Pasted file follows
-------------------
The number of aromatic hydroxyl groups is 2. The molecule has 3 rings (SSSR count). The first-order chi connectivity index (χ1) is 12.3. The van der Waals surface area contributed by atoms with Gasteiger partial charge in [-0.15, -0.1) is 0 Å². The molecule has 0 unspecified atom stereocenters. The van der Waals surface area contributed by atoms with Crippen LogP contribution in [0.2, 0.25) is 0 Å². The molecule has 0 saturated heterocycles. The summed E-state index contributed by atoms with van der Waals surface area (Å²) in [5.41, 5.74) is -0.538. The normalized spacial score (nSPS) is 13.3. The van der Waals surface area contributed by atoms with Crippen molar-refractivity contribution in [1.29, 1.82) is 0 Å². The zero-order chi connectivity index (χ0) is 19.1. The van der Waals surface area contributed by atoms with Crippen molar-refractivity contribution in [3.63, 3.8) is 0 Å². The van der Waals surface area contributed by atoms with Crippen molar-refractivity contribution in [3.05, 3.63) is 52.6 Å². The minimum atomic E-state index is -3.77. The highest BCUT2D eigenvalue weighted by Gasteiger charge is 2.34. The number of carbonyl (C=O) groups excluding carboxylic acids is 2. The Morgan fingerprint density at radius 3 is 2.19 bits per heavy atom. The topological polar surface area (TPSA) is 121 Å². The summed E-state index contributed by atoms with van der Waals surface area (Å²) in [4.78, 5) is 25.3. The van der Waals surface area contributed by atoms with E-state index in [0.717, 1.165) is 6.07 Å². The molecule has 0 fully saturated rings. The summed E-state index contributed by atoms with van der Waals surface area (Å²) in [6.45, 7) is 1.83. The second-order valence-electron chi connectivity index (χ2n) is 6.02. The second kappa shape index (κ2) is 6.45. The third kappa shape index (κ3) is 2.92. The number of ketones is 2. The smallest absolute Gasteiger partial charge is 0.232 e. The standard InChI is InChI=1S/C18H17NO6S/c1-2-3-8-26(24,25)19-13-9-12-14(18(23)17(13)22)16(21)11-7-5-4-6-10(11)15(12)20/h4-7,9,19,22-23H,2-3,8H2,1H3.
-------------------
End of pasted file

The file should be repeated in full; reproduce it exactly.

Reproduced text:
The number of aromatic hydroxyl groups is 2. The molecule has 3 rings (SSSR count). The first-order chi connectivity index (χ1) is 12.3. The van der Waals surface area contributed by atoms with Gasteiger partial charge in [-0.15, -0.1) is 0 Å². The molecule has 0 unspecified atom stereocenters. The van der Waals surface area contributed by atoms with Crippen LogP contribution in [0.2, 0.25) is 0 Å². The molecule has 0 saturated heterocycles. The summed E-state index contributed by atoms with van der Waals surface area (Å²) in [5.41, 5.74) is -0.538. The normalized spacial score (nSPS) is 13.3. The van der Waals surface area contributed by atoms with Crippen molar-refractivity contribution in [1.29, 1.82) is 0 Å². The zero-order chi connectivity index (χ0) is 19.1. The van der Waals surface area contributed by atoms with Crippen molar-refractivity contribution in [3.63, 3.8) is 0 Å². The van der Waals surface area contributed by atoms with Crippen molar-refractivity contribution in [3.05, 3.63) is 52.6 Å². The minimum atomic E-state index is -3.77. The highest BCUT2D eigenvalue weighted by Gasteiger charge is 2.34. The number of carbonyl (C=O) groups excluding carboxylic acids is 2. The Morgan fingerprint density at radius 3 is 2.19 bits per heavy atom. The topological polar surface area (TPSA) is 121 Å². The summed E-state index contributed by atoms with van der Waals surface area (Å²) in [4.78, 5) is 25.3. The van der Waals surface area contributed by atoms with E-state index in [0.717, 1.165) is 6.07 Å². The molecule has 0 fully saturated rings. The summed E-state index contributed by atoms with van der Waals surface area (Å²) in [6.45, 7) is 1.83. The second-order valence-electron chi connectivity index (χ2n) is 6.02. The second kappa shape index (κ2) is 6.45. The third kappa shape index (κ3) is 2.92. The number of ketones is 2. The smallest absolute Gasteiger partial charge is 0.232 e. The standard InChI is InChI=1S/C18H17NO6S/c1-2-3-8-26(24,25)19-13-9-12-14(18(23)17(13)22)16(21)11-7-5-4-6-10(11)15(12)20/h4-7,9,19,22-23H,2-3,8H2,1H3.